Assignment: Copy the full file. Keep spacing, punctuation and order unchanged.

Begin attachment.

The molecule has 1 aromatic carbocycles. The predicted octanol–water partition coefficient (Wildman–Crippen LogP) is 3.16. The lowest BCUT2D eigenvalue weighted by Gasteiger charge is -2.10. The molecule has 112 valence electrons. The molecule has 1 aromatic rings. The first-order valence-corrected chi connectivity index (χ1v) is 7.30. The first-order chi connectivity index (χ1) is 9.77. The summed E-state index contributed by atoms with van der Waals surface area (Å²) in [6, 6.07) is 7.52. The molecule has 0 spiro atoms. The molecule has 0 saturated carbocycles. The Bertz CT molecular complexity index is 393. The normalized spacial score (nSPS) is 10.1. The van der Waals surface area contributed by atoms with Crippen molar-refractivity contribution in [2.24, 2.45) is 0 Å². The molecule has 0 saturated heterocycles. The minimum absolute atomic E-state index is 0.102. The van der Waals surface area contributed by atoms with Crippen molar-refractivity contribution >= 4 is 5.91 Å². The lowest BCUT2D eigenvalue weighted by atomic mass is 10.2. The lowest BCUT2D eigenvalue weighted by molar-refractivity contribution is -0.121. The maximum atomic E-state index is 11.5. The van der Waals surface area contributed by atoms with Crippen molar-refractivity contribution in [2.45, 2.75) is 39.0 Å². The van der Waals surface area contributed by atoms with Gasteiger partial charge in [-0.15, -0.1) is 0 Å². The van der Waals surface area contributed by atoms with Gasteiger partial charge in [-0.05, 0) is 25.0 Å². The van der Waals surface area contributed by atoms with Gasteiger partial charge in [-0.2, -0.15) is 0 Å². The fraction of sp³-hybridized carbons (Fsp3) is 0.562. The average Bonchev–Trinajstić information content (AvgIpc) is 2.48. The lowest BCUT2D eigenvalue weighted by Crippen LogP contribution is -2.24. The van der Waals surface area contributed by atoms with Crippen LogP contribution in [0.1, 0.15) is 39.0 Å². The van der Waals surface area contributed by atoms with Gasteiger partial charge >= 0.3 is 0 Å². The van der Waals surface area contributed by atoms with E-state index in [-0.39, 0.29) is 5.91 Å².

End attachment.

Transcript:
The molecule has 1 aromatic carbocycles. The predicted octanol–water partition coefficient (Wildman–Crippen LogP) is 3.16. The lowest BCUT2D eigenvalue weighted by Gasteiger charge is -2.10. The molecule has 112 valence electrons. The molecule has 1 aromatic rings. The first-order valence-corrected chi connectivity index (χ1v) is 7.30. The first-order chi connectivity index (χ1) is 9.77. The summed E-state index contributed by atoms with van der Waals surface area (Å²) in [6, 6.07) is 7.52. The molecule has 0 spiro atoms. The molecule has 0 saturated carbocycles. The Bertz CT molecular complexity index is 393. The normalized spacial score (nSPS) is 10.1. The van der Waals surface area contributed by atoms with Crippen molar-refractivity contribution in [2.24, 2.45) is 0 Å². The molecule has 0 saturated heterocycles. The minimum absolute atomic E-state index is 0.102. The van der Waals surface area contributed by atoms with Crippen molar-refractivity contribution >= 4 is 5.91 Å². The lowest BCUT2D eigenvalue weighted by atomic mass is 10.2. The lowest BCUT2D eigenvalue weighted by molar-refractivity contribution is -0.121. The maximum atomic E-state index is 11.5. The van der Waals surface area contributed by atoms with Crippen molar-refractivity contribution in [2.45, 2.75) is 39.0 Å². The van der Waals surface area contributed by atoms with Gasteiger partial charge in [-0.15, -0.1) is 0 Å². The van der Waals surface area contributed by atoms with Gasteiger partial charge in [-0.05, 0) is 25.0 Å². The van der Waals surface area contributed by atoms with Gasteiger partial charge in [-0.2, -0.15) is 0 Å². The fraction of sp³-hybridized carbons (Fsp3) is 0.562. The average Bonchev–Trinajstić information content (AvgIpc) is 2.48. The lowest BCUT2D eigenvalue weighted by Crippen LogP contribution is -2.24. The van der Waals surface area contributed by atoms with Crippen LogP contribution in [0.1, 0.15) is 39.0 Å². The van der Waals surface area contributed by atoms with Gasteiger partial charge >= 0.3 is 0 Å². The van der Waals surface area contributed by atoms with E-state index in [-0.39, 0.29) is 5.91 Å².